What Hi Fi Sound and Vision Tue, 3 Jun 2008, 5:00pm

Griffin Evolve

Tested at £250
60100
3

It gets the second-most important aspect of its performance – wireless music – spot on. The most important aspect is a little less successful

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For

  • Nicely made
  • very effective over long distances
  • can sound punchy and solid

Against

  • Can sound clamorous
  • not the most explicit music-maker

If ever a  product represented the triumph of convenience, it's the iPod. So it's only fitting that someone should create a wireless iPod docking system – after all, what could be more convenient than picking up your loudspeakers and carrying them to whatever part of the house (or garden) you wanted them in, without being encumbered by cable?

The Griffin Evolve can make your wireless dreams a reality, and without inconveniencing your wallet too badly. Your iPod (any one bar the Shuffle) docks into the middle of the steel-and-plastic plinth, where it's flanked by a pair of almost-perfectly cuboid loudspeakers.

The speakers connect to the plinth through three recessed pins – that's how they charge their batteries. So with your iPod in place and playing, you simply pick up a speaker or two and put them where you fancy.

Griffin claims a range of 150 feet, and we believe it – we carried our speakers right through our suite of listening rooms (and therefore through the sort of radio interference more common at international airports) and out into the car park without losing sound.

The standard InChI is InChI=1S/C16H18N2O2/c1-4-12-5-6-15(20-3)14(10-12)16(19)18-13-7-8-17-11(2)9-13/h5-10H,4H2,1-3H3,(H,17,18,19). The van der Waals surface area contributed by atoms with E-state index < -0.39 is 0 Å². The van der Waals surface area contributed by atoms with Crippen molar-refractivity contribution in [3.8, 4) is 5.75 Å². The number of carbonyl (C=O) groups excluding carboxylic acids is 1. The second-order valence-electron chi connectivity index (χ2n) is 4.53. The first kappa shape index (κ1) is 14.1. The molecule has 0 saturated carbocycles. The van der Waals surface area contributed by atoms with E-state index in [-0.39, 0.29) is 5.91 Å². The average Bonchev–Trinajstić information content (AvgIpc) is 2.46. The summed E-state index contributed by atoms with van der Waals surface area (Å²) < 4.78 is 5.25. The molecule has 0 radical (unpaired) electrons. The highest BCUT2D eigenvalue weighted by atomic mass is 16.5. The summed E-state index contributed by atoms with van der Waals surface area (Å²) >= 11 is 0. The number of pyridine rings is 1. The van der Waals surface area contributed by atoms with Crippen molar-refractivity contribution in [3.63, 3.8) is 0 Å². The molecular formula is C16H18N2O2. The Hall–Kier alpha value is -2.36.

Safety first
When we first listened to the Griffin Evolve in June, we observed that its sound was bettered by similarly priced rivals with less exciting specifications.

But despite the Griffin still being the best wireless iPod system we've heard, its shortcomings are thrown into sharper relief in a Group Test.

Receiving a 320kbps file of Dr John's Can't Git Enuff, the Evolve plays things safe through the midrange – the voice lacks a little detail and character.

This reticence is accentuated by the somewhat brash top end – cymbal sounds and the like are too splashy, and the midrange cowers as a result.

Switching to Chuck Carbo's Can I Be Your Squeeze? allows the Griffin to show off its bottom-end prowess: it's deep and solid, but isn't as overblown or ponderous as other, less capable systems.

As you'd expect, positionable speakers allow the Evolve to do good work where stereo imaging is concerned, but the system has a relatively confined ‘sweet spot' beyond which music loses focus.

The Griffin has a lot to recommend it as a wireless iPod solution – but where out-and-out sound quality is concerned, it can't worry the best here.  

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